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History With Flynn

Lucy Pugh, 19 a cotton operative at Connels Mill on Ancoats Lane, Manchester was walking down New Bailey Street, Salford when she came to the junction with Chapel Street, when Robert Lomas, 23 walked up to her and shot her in the face.

Now that I have your attention I shall tell you the the full story of this shocking incident, of a violent and doomed relationship, which happened in September 1919,  and is hardly Mills and Boon material.

Lomas who resided at Islington Drive appeared at Salford Magistrates Court charged with, felonious, unlawfully and maliciously wounding Lucy Pugh with intent to cause grievous bodily harm by shooting her with a pistol on Chapel Street.

He pleaded not guilty and was remanded in custody for a week whilst police investigations were made.

Lucy had been taken to Salford Royal Hospital for treatment to her injuries, she had lost a lot of blood with a bullet wound to the left side of her face which exited through the right side of her cheek, she made a remarkable recovery and would soon be facing Robert Lomas in a courtroom.

The police inquiries revealed that Lomas and ex-soldier had been seeing Lucy for about seven months, but it was a very volatile relationship with him often making death threats to her family.

Lomas was then remanded to the Manchester Assizes to stand trial and was defended by a Mr Nolan, described as being, "a well known coloured barrister and Mr J. Thorpe prosecuted for the Crown Court.

Lucy told the crowded court that she was walking home from work with a friend who also worked at Connels Mill when Lomas approached her and asked, "Where were you last night?"

She told him that she had stayed in with her mother when she felt a blow to the face and passed out.

Mrs Pugh was called to give evidence and it soon became clear that there was no love lost between her and Robert Lomas.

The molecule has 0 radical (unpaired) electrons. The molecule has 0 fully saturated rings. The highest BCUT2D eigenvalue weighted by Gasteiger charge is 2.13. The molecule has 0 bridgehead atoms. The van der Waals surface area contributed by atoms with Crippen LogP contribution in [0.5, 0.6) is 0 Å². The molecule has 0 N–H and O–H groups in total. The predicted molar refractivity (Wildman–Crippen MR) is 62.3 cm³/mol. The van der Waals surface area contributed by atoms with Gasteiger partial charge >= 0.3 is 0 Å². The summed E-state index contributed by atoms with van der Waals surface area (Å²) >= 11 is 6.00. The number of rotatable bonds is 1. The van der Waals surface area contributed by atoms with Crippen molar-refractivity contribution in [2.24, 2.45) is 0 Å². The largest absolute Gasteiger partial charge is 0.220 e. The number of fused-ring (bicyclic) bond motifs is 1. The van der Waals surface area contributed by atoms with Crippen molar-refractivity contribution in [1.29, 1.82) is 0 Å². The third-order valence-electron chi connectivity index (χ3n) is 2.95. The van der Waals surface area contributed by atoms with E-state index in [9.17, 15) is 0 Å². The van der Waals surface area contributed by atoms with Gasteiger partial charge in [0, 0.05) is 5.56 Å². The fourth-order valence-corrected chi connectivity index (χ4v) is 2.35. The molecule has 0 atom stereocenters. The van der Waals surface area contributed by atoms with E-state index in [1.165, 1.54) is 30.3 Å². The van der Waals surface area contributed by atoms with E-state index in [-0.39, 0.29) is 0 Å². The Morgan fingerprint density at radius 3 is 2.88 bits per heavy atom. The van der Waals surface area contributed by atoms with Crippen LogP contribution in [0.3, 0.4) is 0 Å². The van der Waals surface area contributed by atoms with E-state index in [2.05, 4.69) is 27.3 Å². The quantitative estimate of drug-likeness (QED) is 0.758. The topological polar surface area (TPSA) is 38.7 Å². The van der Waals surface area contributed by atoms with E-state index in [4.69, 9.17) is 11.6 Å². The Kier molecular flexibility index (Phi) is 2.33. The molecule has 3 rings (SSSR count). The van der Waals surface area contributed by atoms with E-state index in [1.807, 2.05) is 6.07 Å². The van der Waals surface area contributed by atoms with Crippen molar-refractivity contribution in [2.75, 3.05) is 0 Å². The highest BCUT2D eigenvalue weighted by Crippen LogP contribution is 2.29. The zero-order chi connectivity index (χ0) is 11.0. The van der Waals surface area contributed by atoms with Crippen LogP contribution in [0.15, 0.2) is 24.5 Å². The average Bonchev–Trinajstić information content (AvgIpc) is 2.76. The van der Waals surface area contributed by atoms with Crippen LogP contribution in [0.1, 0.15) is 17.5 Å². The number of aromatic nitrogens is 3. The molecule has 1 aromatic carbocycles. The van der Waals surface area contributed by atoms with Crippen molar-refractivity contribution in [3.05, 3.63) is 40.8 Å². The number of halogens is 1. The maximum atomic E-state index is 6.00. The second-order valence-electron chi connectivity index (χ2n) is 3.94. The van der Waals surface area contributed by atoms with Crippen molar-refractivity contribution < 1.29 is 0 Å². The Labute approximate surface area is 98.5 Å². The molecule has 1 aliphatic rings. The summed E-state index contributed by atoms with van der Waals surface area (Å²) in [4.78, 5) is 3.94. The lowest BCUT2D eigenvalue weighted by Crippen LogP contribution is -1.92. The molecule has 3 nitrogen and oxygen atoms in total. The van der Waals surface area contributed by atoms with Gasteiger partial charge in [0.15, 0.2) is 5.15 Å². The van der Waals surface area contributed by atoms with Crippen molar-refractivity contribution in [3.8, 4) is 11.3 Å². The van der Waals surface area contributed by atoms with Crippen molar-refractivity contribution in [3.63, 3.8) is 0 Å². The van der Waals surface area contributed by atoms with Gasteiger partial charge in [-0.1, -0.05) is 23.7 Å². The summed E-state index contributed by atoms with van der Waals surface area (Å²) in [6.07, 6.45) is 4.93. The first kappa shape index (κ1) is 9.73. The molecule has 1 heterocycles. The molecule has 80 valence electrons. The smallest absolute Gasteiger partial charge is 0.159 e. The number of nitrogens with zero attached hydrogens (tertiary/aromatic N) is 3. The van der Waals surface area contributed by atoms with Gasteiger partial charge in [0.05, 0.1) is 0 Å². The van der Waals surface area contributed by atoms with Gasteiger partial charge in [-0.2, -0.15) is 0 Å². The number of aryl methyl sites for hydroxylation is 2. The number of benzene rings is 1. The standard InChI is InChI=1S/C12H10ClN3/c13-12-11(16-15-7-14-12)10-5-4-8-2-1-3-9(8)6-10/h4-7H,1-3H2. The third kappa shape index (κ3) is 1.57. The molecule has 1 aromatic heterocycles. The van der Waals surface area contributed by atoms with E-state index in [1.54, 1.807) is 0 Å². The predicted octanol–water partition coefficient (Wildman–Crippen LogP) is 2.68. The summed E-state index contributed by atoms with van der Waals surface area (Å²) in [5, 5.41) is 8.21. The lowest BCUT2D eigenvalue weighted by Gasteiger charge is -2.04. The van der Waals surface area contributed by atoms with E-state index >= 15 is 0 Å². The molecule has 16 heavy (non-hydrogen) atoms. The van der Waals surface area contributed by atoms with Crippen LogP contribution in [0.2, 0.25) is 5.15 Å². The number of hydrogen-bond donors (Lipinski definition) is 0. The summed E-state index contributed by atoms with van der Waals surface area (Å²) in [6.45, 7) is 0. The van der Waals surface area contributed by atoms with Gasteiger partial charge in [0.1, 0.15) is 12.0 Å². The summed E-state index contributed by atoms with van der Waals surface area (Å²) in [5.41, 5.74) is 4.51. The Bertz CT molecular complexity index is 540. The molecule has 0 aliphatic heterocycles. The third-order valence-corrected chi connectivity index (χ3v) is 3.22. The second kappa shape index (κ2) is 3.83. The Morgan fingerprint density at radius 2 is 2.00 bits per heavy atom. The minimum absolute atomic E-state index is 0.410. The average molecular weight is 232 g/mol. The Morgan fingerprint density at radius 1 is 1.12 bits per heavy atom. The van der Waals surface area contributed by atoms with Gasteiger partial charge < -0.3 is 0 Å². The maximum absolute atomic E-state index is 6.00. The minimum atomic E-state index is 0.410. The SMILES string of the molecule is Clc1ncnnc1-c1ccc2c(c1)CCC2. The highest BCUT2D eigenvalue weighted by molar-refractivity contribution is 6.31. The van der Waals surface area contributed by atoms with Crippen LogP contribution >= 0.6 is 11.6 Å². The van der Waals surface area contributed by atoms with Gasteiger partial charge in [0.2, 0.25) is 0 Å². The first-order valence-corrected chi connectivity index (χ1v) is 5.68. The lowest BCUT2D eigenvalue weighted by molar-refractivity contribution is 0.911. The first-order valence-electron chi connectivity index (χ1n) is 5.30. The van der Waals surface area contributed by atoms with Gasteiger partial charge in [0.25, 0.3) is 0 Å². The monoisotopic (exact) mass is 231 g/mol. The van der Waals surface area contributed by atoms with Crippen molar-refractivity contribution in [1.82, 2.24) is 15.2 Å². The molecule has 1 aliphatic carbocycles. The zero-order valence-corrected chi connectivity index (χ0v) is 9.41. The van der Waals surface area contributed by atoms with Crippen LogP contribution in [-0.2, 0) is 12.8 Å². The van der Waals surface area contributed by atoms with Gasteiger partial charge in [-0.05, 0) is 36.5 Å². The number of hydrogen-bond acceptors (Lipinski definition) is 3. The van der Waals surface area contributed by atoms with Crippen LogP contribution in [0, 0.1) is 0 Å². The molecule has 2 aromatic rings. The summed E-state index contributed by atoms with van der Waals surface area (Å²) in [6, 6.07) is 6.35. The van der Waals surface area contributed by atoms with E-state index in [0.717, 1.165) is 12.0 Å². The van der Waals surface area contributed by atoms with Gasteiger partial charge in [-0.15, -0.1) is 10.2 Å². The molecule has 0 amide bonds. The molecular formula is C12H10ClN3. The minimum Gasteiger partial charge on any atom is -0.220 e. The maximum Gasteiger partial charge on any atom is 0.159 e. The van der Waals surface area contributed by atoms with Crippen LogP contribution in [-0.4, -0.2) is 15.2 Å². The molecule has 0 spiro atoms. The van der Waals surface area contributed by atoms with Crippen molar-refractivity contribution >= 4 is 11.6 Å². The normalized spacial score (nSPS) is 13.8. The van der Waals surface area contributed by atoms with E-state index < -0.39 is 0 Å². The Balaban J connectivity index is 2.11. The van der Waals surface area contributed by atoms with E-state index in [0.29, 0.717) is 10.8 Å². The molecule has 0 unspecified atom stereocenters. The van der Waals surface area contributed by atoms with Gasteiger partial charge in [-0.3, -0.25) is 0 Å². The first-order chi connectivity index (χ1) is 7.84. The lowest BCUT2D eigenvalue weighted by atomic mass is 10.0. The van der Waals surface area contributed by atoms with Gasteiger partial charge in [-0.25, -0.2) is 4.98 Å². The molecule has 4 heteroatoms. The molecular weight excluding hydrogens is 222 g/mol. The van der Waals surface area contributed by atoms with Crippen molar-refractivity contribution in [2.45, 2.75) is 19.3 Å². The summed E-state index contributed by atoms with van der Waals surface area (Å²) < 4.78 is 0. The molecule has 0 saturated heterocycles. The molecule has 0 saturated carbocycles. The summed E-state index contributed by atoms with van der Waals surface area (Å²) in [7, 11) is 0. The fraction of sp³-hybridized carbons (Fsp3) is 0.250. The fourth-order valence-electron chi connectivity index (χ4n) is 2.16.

She said that he was a regular visitor to the house and not always a welcome one, and on one occasion she came home to find him sat on her sofa, he jumped up and knocked chairs over and shouted, "I am Robert Lomas, I have had four brothers in the army and I will do all the Pugh family in, and I don't care for anybody" and then added, "You will soon be needing three coffins"

P.C. Hunter told the court that on the evening in question he was on duty in Chapel Street with P.C. Lorinson when he heard a gunshot, they raced to the scene and saw that a man named Robert Craddock had tussled Lomas to the ground.

They arrested him and a search revealed three live cartridges in his jacket all capable of being fired from the revolver which they also confiscated.

He was taken to the nearby police station and was told that he would be charged with the offence listed, however Lomas showed no remorse and said that he would plead not guilty at court.

Finally Dr Ghosh from Salford Royal Hospital gave evidence and stated that he treated Lucy Pugh for her injuries and said that if the bullet had deviated slightly it would have severed an artery which would have killed her instantly.

Mr Nolan for the defence must surely have known that he was fighting a losing battle in this case, however he did try and plead for his client.

He said that Lomas's threats had been carried out in a "boisterous mood", one way of putting it I suppose, and then added that when he pulled the revolver out he had no intention of firing it, merely to frighten her when it suddenly exploded in his hand!.

For good measure he chucked in that Lomas had been drinking that day and had also served his country in the war, receiving injuries in the process.

The jury retired to consider their verdict and were only out for a few minutes before they returned to declare that Lomas was guilty.

Justice McCardie described the offence as a cowardly attack with a revolver on a girl.

He sentenced him to seven years imprisonment.

The paper said that in court Lomas was seen waving at friends in the public gallery and smiling, and rather prophetically was seen to hold up seven fingers before the sentence was handed down, hopefully Justice McCardie had noticed this act of bravado and took him up on his suggestion.

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